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Their Groovie Is the Ghouliest: Sacramento pop-punk heroes the Groovie Ghoulies play a benefit for the Santa Cruz chapter of the American Red Cross Feb. 10 with Drag the River, Los Dryheavers and the Holy Vegas Chapel.

Monster Clubbing

The Groovie Ghoulies rock & roll in the belly of the beasts

By Steve Palopoli

From Bigfoot to the Blob to the Chupacabra and straight on down through leprechauns and zombies, there's been a whole lot of shamblin' goin' on in the adrenalized pop-punk of the Groovie Ghoulies. And yet the most telling monster of all has yet to make a showing in their catalog, because the Ghoulies are a fascinating Jekyll and Hyde of a band.

Take their two most recent albums, last year's Go! Stories and the new Monster Club. Recorded at the same time, they may as well have been simultaneous releases, the way they showcase the two distinct sides of the band.

The practically monster-free Go Stories! is the most potent demonstration to date of the Ghoulies' philosophical bent, working up the positivism of earlier songs like "I Wanna Have Fun" and "Carly Simon" into an honest-to-God frenzy on "'Til Death Do Us Party," "Let's Do It Again" and "Kick Ass."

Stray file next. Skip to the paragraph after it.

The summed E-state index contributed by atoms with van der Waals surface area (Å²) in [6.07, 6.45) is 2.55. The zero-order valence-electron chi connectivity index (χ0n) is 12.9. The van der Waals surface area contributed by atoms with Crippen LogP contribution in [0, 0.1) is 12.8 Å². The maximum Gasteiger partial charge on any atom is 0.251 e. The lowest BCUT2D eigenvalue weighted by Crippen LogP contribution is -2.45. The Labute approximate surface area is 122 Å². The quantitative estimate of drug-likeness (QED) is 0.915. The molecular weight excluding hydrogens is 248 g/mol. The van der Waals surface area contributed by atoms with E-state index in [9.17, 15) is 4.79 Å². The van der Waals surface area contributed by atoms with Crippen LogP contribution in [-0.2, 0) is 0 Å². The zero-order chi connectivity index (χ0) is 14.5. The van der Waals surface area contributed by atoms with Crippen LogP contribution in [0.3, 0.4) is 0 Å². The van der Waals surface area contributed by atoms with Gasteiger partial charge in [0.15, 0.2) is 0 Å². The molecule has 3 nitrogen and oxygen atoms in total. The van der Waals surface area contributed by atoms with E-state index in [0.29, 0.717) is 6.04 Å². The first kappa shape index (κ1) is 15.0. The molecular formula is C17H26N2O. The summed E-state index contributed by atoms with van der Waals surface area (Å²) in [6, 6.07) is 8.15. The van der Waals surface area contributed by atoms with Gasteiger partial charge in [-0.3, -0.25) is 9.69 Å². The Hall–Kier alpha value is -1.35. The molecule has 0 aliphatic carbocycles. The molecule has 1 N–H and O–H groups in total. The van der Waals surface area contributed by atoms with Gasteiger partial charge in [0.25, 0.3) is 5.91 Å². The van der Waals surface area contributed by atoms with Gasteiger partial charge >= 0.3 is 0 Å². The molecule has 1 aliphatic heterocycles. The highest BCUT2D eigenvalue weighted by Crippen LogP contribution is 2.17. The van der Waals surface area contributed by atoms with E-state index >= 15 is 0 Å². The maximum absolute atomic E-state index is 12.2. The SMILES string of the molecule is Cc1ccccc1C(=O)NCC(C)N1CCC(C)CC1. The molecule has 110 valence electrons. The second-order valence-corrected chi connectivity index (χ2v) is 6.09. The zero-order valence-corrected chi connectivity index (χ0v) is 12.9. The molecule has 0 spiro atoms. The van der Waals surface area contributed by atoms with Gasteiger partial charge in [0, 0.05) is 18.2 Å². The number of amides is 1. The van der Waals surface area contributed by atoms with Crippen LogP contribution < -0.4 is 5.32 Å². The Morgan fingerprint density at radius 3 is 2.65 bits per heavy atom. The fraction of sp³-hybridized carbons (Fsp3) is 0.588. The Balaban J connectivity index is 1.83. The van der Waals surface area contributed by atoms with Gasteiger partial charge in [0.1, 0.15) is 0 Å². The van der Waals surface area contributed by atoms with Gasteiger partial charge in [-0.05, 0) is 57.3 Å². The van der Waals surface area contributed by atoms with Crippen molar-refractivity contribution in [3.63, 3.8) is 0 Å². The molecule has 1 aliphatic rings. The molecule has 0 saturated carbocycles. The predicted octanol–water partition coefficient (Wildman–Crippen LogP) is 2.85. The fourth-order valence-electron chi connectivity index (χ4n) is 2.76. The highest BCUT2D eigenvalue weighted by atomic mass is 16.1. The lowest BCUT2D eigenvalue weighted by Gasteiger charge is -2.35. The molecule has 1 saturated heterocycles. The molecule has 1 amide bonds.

"I didn't want to be stuck having to write monster songs," says Kepi, the Ghoulie frontman who along with guitarist Roach has long been the core of the group. "There's very few bands that can do it and maintain. The Cramps can do it, but they've kind of switched to sex and hot rods."

Where the Cramps built their monsters from sleaze and menace straight outta Tod Browning's Dracula, the Groovie Ghoulies are more in line with the same director's subsequent masterpiece, Freaks. Their musical heroes, the Ramones, adopted that film's famous chant "gabba gabba hey" as a battle cry, and, despite their cartoony imagery, the Sacramento-based Ghoulies have taken the misfit-monster connection to heart in the same way.